EDMONTON -- Cory Boyd knows what he wants for his 25th birthday.
A regulation Canadian Football League football. Not just one, but plenty. Truth be told, enough of them to help get the Argonauts to what would be their fourth victory of the 2010 season on Friday night at Commonwealth Stadium versus the Edmonton Eskimos.
The rookie running back had his streak of rushing for at least 100 yards broken at three games by the Montreal Alouettes a week ago, and he had an honest answer when asked how he gets back to 100 yards again.
"I guess we have to feed me a little more and get the run game going early in the game," Boyd, the CFL's leading rusher with 484 yards, said after the Argos finished their walkthrough on Thursday afternoon.
"I like the competition, having the target on your back. If you don't have that, then what are you really playing for?"
The situation seems ripe for Boyd to have his best game in the CFL. The Eskimos, still not completely sure of themselves even after registering their first win of the season against B.C., have given up an average of 160.8 yards on the ground per game, the most in the league. Boyd's highest tally was two weeks ago versus the Lions, when he bashed through the defence for 148 yards on 19 carries.
We only can assume the Argos plan to exploit the Eskimos' weak defence against the run. When a reporter tried to ask Argos head coach Jim Barker that question, Barker cut the query off, saying that "the game will dictate that," before abruptly ending his media scrum.
Well, whatever happens, the Eskimos certainly are ready for Boyd, and will try to use the same tactic employed by the Montreal Alouettes in a lopsided win against Toronto in Week 5. Boyd continuously was surrounded by Alouettes, which scared the Argos off, and he got the ball just nine times for 53 yards.
"The big emphasis this week has been running to the ball and that is going to be crucial, especially in this game when you have a talented player like that," Eskimos defensive tackle Adam Braidwood said. "He is hard to rattle. He has that tough demeanour. He plays the whole game hard, and we're going to have to him high and low, and we're going to have to do it together."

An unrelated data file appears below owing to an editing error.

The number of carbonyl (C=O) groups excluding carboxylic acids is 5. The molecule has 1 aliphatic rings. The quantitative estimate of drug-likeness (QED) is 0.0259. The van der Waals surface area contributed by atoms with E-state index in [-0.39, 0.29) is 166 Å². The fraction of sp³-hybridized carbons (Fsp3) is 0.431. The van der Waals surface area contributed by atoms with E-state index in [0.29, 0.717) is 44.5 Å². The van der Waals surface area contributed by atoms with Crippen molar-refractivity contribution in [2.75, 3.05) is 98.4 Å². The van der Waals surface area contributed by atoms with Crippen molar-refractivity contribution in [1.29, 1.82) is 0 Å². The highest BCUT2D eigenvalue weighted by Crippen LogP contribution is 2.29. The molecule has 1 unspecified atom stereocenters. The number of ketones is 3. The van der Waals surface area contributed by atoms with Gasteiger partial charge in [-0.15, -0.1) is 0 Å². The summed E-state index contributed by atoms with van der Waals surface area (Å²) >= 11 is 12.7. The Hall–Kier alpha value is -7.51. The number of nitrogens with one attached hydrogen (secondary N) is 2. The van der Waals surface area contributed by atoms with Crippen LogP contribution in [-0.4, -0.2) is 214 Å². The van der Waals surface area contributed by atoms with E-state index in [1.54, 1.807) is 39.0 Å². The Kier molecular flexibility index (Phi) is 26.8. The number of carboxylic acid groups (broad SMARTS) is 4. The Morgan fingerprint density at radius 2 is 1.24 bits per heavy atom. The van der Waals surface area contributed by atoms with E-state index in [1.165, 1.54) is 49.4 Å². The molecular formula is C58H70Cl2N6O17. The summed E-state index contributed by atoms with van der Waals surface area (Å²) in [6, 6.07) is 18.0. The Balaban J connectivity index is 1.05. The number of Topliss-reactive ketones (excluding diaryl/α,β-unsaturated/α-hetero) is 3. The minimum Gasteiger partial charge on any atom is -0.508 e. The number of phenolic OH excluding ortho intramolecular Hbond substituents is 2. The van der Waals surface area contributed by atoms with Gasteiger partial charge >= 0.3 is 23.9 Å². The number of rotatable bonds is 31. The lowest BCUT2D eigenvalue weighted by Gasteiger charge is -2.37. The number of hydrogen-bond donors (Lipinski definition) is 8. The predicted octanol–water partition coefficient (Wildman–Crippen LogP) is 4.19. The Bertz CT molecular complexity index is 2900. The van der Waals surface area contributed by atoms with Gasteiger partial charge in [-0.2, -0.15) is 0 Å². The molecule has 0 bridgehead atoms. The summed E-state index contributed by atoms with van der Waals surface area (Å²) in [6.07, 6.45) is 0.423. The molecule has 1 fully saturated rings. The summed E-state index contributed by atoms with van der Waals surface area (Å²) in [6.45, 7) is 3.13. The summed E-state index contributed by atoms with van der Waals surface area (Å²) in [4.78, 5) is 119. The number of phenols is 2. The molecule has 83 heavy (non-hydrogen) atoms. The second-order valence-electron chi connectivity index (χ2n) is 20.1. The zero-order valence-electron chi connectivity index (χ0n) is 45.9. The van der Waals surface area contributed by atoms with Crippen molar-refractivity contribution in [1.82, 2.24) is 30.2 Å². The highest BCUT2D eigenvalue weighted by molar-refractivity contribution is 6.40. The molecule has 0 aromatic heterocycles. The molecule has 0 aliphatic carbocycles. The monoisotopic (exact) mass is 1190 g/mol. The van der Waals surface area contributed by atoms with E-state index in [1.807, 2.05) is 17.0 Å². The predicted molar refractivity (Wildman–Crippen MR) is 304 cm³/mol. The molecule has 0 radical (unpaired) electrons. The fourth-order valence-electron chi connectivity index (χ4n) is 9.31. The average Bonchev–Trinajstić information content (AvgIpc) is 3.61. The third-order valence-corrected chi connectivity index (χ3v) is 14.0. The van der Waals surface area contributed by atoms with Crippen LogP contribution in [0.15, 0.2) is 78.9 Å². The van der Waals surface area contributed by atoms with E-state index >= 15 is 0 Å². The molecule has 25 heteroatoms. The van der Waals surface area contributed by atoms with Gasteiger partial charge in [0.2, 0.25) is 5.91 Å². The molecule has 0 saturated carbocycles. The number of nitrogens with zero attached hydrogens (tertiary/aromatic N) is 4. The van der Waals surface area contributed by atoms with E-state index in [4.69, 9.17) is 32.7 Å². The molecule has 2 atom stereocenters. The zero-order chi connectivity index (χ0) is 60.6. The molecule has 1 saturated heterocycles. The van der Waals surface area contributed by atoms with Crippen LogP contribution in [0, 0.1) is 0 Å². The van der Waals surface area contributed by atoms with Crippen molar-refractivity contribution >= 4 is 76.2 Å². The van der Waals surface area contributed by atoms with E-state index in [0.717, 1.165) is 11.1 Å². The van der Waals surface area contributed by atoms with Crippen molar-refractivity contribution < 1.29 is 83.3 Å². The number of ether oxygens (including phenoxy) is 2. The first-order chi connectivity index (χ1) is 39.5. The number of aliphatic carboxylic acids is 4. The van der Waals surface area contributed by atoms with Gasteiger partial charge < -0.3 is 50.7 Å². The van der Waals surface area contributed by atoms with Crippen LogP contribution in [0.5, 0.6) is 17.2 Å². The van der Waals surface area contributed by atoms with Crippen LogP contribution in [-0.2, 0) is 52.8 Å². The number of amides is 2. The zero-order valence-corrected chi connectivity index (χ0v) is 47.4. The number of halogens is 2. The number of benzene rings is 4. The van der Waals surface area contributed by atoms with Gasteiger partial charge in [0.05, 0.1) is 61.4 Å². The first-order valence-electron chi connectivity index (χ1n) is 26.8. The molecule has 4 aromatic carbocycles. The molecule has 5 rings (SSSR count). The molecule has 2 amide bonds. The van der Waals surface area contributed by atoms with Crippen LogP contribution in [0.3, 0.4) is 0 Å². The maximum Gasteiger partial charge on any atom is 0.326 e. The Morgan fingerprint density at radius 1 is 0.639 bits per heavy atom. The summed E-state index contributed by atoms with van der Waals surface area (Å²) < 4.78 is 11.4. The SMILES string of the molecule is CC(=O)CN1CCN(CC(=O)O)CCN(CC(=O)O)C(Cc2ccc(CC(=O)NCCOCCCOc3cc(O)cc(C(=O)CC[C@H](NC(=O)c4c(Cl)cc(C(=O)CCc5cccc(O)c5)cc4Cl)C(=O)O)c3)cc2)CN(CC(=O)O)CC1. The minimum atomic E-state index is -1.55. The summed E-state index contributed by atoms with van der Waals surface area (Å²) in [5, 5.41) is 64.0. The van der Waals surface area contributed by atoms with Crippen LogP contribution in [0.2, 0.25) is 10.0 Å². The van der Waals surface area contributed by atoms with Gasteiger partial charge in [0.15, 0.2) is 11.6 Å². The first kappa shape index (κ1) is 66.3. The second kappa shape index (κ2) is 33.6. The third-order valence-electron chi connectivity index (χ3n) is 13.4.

What could work in the Argos' favour is the Eskimos have been giving up big plays when teams rush, the latest being a 69-yard gallop by the Lions' Jamal Robertson as week ago. Boyd's longest run was for 41 yards, which came against the Lions.
"We have our work cut out for us," Edmonton head coach Richie Hall said. "We have given up some chunks of yards, so we have to minimize that. We try to make a team one-dimensional and that means taking away the run. It's always in our general game plan."
If the Eskimos key on Boyd, and they will, the New Jersey native welcomes it.
"We knew we were going to be underdogs, and somebody was going to have to step and be a leader," Boyd said. "We have a young team, our quarterback is doing the best he can, and he is doing a good job. I always put that chip on my shoulder as though I am a leader. I want to be that top guy."
And if Boyd gets across the goal line for a touchdown? Don't expect a silly birthday celebration that would be popular on YouTube.
"Oh, no," Boyd said. "Just pray to the Lord and give the ball to the ref. All that extra dancing and celebrating, I think that takes away from your teammates. That's not me."
Boyd hasn't played in a game on his birthday before. A victory would be special.
"Hopefully we have a win and I go out with the fellas and have a glass of champagne or some wine," Boyd said. "That would be nice."